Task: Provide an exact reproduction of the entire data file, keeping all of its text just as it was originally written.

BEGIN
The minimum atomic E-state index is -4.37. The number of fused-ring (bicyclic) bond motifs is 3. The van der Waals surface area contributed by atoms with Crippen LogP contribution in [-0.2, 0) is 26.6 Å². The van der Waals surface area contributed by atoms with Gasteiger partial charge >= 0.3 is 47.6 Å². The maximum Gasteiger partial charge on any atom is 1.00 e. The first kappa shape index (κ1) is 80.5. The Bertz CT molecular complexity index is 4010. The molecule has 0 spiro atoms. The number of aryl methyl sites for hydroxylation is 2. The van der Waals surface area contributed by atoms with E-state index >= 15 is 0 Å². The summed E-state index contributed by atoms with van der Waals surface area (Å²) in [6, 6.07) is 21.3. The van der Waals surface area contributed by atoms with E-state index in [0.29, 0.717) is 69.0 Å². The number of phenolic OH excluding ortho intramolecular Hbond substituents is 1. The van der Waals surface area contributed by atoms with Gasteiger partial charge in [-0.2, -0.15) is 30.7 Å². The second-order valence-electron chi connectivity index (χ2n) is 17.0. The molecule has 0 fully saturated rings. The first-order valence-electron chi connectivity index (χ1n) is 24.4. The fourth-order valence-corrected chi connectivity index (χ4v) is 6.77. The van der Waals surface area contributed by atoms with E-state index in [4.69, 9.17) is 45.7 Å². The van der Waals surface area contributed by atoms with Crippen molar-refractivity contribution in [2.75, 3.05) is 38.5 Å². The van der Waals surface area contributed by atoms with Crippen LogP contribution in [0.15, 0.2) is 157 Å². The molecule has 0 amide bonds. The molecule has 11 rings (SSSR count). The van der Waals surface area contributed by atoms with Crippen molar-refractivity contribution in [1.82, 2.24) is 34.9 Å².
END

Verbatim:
The minimum atomic E-state index is -4.37. The number of fused-ring (bicyclic) bond motifs is 3. The van der Waals surface area contributed by atoms with Crippen LogP contribution in [-0.2, 0) is 26.6 Å². The van der Waals surface area contributed by atoms with Gasteiger partial charge >= 0.3 is 47.6 Å². The maximum Gasteiger partial charge on any atom is 1.00 e. The first kappa shape index (κ1) is 80.5. The Bertz CT molecular complexity index is 4010. The molecule has 0 spiro atoms. The number of aryl methyl sites for hydroxylation is 2. The van der Waals surface area contributed by atoms with E-state index >= 15 is 0 Å². The summed E-state index contributed by atoms with van der Waals surface area (Å²) in [6, 6.07) is 21.3. The van der Waals surface area contributed by atoms with E-state index in [0.29, 0.717) is 69.0 Å². The number of phenolic OH excluding ortho intramolecular Hbond substituents is 1. The van der Waals surface area contributed by atoms with Gasteiger partial charge in [-0.2, -0.15) is 30.7 Å². The second-order valence-electron chi connectivity index (χ2n) is 17.0. The molecule has 0 fully saturated rings. The first-order valence-electron chi connectivity index (χ1n) is 24.4. The fourth-order valence-corrected chi connectivity index (χ4v) is 6.77. The van der Waals surface area contributed by atoms with E-state index in [4.69, 9.17) is 45.7 Å². The van der Waals surface area contributed by atoms with Crippen molar-refractivity contribution in [2.75, 3.05) is 38.5 Å². The van der Waals surface area contributed by atoms with Crippen LogP contribution in [0.15, 0.2) is 157 Å². The molecule has 0 amide bonds. The molecule has 11 rings (SSSR count). The van der Waals surface area contributed by atoms with Crippen molar-refractivity contribution in [1.82, 2.24) is 34.9 Å².